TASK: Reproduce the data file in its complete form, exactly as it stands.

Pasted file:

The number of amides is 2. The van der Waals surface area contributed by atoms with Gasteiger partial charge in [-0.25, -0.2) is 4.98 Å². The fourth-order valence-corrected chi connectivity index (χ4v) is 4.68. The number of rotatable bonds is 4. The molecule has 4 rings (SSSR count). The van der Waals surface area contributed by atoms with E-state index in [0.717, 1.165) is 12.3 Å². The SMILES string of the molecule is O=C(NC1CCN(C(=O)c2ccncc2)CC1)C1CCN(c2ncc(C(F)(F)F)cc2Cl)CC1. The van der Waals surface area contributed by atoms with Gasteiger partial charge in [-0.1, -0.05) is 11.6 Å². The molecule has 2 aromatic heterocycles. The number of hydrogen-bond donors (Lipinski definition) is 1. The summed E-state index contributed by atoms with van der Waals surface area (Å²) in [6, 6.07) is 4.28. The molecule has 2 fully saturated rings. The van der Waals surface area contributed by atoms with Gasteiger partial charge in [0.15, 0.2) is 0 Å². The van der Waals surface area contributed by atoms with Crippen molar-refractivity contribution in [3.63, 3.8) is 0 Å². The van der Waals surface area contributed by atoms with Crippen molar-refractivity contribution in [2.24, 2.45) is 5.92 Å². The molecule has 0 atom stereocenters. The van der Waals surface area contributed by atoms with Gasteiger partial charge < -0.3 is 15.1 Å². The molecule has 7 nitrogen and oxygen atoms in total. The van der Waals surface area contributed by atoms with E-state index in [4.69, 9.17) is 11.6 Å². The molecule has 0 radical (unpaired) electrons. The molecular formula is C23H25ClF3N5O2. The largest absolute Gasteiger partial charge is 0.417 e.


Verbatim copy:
The number of amides is 2. The van der Waals surface area contributed by atoms with Gasteiger partial charge in [-0.25, -0.2) is 4.98 Å². The fourth-order valence-corrected chi connectivity index (χ4v) is 4.68. The number of rotatable bonds is 4. The molecule has 4 rings (SSSR count). The van der Waals surface area contributed by atoms with E-state index in [0.717, 1.165) is 12.3 Å². The SMILES string of the molecule is O=C(NC1CCN(C(=O)c2ccncc2)CC1)C1CCN(c2ncc(C(F)(F)F)cc2Cl)CC1. The van der Waals surface area contributed by atoms with Gasteiger partial charge in [-0.1, -0.05) is 11.6 Å². The molecule has 2 aromatic heterocycles. The number of hydrogen-bond donors (Lipinski definition) is 1. The summed E-state index contributed by atoms with van der Waals surface area (Å²) in [6, 6.07) is 4.28. The molecule has 2 fully saturated rings. The van der Waals surface area contributed by atoms with Gasteiger partial charge in [0.15, 0.2) is 0 Å². The van der Waals surface area contributed by atoms with Crippen molar-refractivity contribution in [3.63, 3.8) is 0 Å². The van der Waals surface area contributed by atoms with Crippen molar-refractivity contribution in [2.24, 2.45) is 5.92 Å². The molecule has 0 atom stereocenters. The van der Waals surface area contributed by atoms with Gasteiger partial charge < -0.3 is 15.1 Å². The molecule has 7 nitrogen and oxygen atoms in total. The van der Waals surface area contributed by atoms with E-state index in [4.69, 9.17) is 11.6 Å². The molecule has 0 radical (unpaired) electrons. The molecular formula is C23H25ClF3N5O2. The largest absolute Gasteiger partial charge is 0.417 e.